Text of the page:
Food, Inc Review Wrapup [metacriticsm]
Food, Inc opens Friday, and reviews so far have been extremely favorable — for example, it has a 94% rating on Rotten Tomatoes. Here, in no particular order, are a bunch of reviews (including gasp! some negative ones from expected sources).
David Edelstein for New York magazine:
The sheer scale of the movie is mind-blowing—it touches on every aspect of modern life. It’s the documentary equivalent of The Matrix: It shows us how we’re living in a simulacrum, fed by machines run by larger machines with names like Monsanto, Perdue, Tyson, and the handful of other corporations that make everything.
Robert Sietsema, calling it an "expertly crafted documentary," for the Village Voice:
Despite occasional episodes of spiritual uplift, the film cultivates a feeling of paranoia as it progresses, so that none of the printed nostrums flashed over the final credits ("You can change the world with every bite") can dispel the notion that we and the earth are permanently and irretrievably fucked.
Update: The New York Times' Manohla Dargis files her review, calling it "an informative, often infuriating activist documentary":
You’ll shudder, shake and just possibly lose your genetically modified lunch... There is, in the end, something inherently frustrating about a movie that’s at once as fine, ambitious and, at a crisp 93 minutes, as abbreviated as “Food, Inc.” Time and again the movie stops short before it really gets started...
Update #2: In his review for the New York Post, Kyle Smith calls the film "the latest of many documentaries from the Your Hamburger Will Kill You subgenre":
Trading on now-familiar gross-out tactics (images of corporate slaughterhouses and chicken sheds), the movie offers very little that food radicals don't already know. Journalists Eric Schlosser (who is shown enjoying a burger, somewhat undercutting the film's point) and Michael Pollan serve as the packhorses, turning up to say things on camera they've been saying in print for years...
Owen Gleiberman for Entertainment Weekly:
... an essential, disturbing portrait of how the food we eat in America has become a deceptively prefab, even hazardous industrial product.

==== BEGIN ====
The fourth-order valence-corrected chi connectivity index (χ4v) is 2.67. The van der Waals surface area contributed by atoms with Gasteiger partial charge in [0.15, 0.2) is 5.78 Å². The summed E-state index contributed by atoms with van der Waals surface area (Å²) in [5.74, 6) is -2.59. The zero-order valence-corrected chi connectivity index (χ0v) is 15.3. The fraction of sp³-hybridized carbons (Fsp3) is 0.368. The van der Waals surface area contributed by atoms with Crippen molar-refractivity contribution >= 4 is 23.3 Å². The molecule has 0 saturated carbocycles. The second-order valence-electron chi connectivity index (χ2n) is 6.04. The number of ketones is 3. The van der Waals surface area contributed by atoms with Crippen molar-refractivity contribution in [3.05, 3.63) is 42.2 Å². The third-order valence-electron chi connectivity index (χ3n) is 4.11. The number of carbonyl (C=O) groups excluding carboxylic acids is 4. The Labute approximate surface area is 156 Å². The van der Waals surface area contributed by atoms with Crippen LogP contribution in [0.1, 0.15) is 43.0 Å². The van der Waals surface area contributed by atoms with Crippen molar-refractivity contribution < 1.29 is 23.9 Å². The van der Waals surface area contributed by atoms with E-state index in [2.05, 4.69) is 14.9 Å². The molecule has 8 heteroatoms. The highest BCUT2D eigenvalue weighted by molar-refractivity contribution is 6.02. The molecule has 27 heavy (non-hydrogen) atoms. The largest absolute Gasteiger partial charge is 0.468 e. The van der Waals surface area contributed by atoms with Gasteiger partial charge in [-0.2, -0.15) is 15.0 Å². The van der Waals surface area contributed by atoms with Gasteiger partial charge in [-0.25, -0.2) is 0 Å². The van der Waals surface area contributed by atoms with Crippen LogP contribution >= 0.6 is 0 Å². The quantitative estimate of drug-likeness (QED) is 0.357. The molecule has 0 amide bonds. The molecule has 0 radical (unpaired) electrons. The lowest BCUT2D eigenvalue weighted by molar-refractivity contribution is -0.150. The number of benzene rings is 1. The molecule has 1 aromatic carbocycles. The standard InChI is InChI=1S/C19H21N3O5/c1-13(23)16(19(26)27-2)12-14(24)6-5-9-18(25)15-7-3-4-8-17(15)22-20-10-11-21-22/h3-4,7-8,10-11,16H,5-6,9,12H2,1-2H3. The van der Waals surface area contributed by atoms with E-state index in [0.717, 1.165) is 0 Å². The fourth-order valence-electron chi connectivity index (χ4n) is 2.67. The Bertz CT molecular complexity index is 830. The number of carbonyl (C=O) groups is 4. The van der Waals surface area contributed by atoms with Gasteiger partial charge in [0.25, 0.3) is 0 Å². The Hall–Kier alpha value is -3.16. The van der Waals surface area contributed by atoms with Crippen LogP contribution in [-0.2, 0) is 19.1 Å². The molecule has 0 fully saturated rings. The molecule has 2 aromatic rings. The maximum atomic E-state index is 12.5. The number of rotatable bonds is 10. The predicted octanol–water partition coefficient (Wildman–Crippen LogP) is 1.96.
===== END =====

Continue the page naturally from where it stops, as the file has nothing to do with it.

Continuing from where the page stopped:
Rebecca Ruiz for Forbes:
Perhaps, as the film suggests, the industrial food complex has no regard for long-term public health and environmental costs. But if food activists continue to cling to unrealistic ideals--and atypical examples of success--and fail to confront the questions of cost and scale, then they will vindicate critics of the movement, who argue that this new era of food production is only for the privileged.
Regina Schrambling, writing for Epicurious:
No matter how much you know about this country's industrialized food supply, you will see even worse unintended consequences of allowing a few huge, profit-driven businesses to control so much of what we eat... As with so much else in the film, dots are connected devastatingly. I'm sure some critics will scream manipulation, but it's for all the right reasons.
John Anderson for Variety:
... Robert Kenner's doc -- which does for the supermarket what "Jaws" did for the beach -- marches straight into the dark side of cutthroat agri-business, corporatized meat and the greedy manipulation of both genetics and the law. Doc biz may be in the doldrums, but "Food, Inc." is so aesthetically polished and politically urgent, theatrical play seems a no-brainer
Corby Kummer, for The Atlantic:
[Y]es, you have to see it. There hasn't been a film this important about American food production, and probably not about industrialized food anywhere.
Kim Severson, for the New York Times:
Viewers who haven’t thought much about how all that food in the grocery store got to be there will likely find it hard to toss a few packages of pork chops and some Froot Loops in the cart and call it a day.
David Lauren via WWD:
Even the fashion crowd is on board this new food revolution. Daisy Lowe shops the Union Square greenmarket when she cooks for her boyfriend and David Lauren has started growing strawberries, potatoes and arugula at his home in Westchester. "If you didn't [see this film] because you were interested in learning, you come out feeling like you're on a mission now to eat differently," Lauren said.
Regis Philbin via New York magazine:
After watching what goes into the meat in a hamburger, I don’t know if I can do it again. And if I can’t eat hamburgers, it’s going to be the great tragedy of my life.
Corporations and Lobbyists, However
Monsanto, unsurpringly, is less than thrilled, and built a mini site to "set the record straight":
Food, Inc. is a one-sided, biased film... Food, Inc. is counter-productive to the serious dialogue surrounding the critical topic of our nation’s food supply.
The Center for Consumer Freedom, a lobbyist group that rails against "self-anointed 'food police,' health campaigners, trial lawyers, personal-finance do-gooders, animal-rights misanthropes, and meddling bureaucrats." had this to say:
[S]haking a fist at the companies who provide millions of Americans with access to affordable foods won’t change anything.
Last night’s panelists didn’t have much more to add. A few rambling monologues from Alice Waters were met with polite applause and some bewildered looks. Eric Schlosser lost us at “chicken nuggets shaped like Teletubbies.” But at least organic dairy giant Gary Hirshberg gave us some free yogurt.